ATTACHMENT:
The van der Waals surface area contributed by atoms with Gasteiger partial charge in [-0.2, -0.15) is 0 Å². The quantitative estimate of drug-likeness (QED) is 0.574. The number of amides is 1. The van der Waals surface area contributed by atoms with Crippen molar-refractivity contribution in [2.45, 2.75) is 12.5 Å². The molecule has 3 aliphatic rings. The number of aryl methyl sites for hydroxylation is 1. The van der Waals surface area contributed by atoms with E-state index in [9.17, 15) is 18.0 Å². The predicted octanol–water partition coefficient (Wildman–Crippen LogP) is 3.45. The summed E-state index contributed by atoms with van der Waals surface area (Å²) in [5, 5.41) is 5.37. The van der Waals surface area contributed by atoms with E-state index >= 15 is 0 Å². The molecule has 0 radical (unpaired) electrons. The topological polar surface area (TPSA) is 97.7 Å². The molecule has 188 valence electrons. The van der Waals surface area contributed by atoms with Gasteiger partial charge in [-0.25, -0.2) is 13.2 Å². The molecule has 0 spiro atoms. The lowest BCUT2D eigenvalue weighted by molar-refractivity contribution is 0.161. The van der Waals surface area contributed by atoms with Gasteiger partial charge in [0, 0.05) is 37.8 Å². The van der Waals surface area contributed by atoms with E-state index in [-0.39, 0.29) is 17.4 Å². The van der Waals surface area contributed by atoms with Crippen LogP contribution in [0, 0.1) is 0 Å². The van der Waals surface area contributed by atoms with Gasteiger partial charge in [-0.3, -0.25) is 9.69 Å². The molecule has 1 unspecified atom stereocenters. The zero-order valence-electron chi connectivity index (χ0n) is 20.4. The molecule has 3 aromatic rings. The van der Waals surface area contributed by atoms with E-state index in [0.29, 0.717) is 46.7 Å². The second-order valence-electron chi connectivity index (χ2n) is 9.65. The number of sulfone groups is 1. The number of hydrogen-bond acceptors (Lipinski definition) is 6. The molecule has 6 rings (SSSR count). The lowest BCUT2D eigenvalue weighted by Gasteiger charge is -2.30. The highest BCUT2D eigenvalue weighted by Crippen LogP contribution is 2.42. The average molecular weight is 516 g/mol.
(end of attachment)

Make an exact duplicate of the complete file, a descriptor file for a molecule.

The van der Waals surface area contributed by atoms with Gasteiger partial charge in [-0.2, -0.15) is 0 Å². The quantitative estimate of drug-likeness (QED) is 0.574. The number of amides is 1. The van der Waals surface area contributed by atoms with Crippen molar-refractivity contribution in [2.45, 2.75) is 12.5 Å². The molecule has 3 aliphatic rings. The number of aryl methyl sites for hydroxylation is 1. The van der Waals surface area contributed by atoms with E-state index in [9.17, 15) is 18.0 Å². The predicted octanol–water partition coefficient (Wildman–Crippen LogP) is 3.45. The summed E-state index contributed by atoms with van der Waals surface area (Å²) in [5, 5.41) is 5.37. The van der Waals surface area contributed by atoms with E-state index >= 15 is 0 Å². The molecule has 0 radical (unpaired) electrons. The topological polar surface area (TPSA) is 97.7 Å². The molecule has 188 valence electrons. The van der Waals surface area contributed by atoms with Gasteiger partial charge in [-0.25, -0.2) is 13.2 Å². The molecule has 0 spiro atoms. The lowest BCUT2D eigenvalue weighted by molar-refractivity contribution is 0.161. The van der Waals surface area contributed by atoms with Gasteiger partial charge in [0, 0.05) is 37.8 Å². The van der Waals surface area contributed by atoms with E-state index in [-0.39, 0.29) is 17.4 Å². The van der Waals surface area contributed by atoms with Crippen LogP contribution in [0, 0.1) is 0 Å². The van der Waals surface area contributed by atoms with Gasteiger partial charge in [-0.3, -0.25) is 9.69 Å². The molecule has 1 unspecified atom stereocenters. The zero-order valence-electron chi connectivity index (χ0n) is 20.4. The molecule has 3 aromatic rings. The van der Waals surface area contributed by atoms with E-state index in [0.29, 0.717) is 46.7 Å². The second-order valence-electron chi connectivity index (χ2n) is 9.65. The number of sulfone groups is 1. The number of hydrogen-bond acceptors (Lipinski definition) is 6. The molecule has 6 rings (SSSR count). The lowest BCUT2D eigenvalue weighted by Gasteiger charge is -2.30. The highest BCUT2D eigenvalue weighted by Crippen LogP contribution is 2.42. The average molecular weight is 516 g/mol.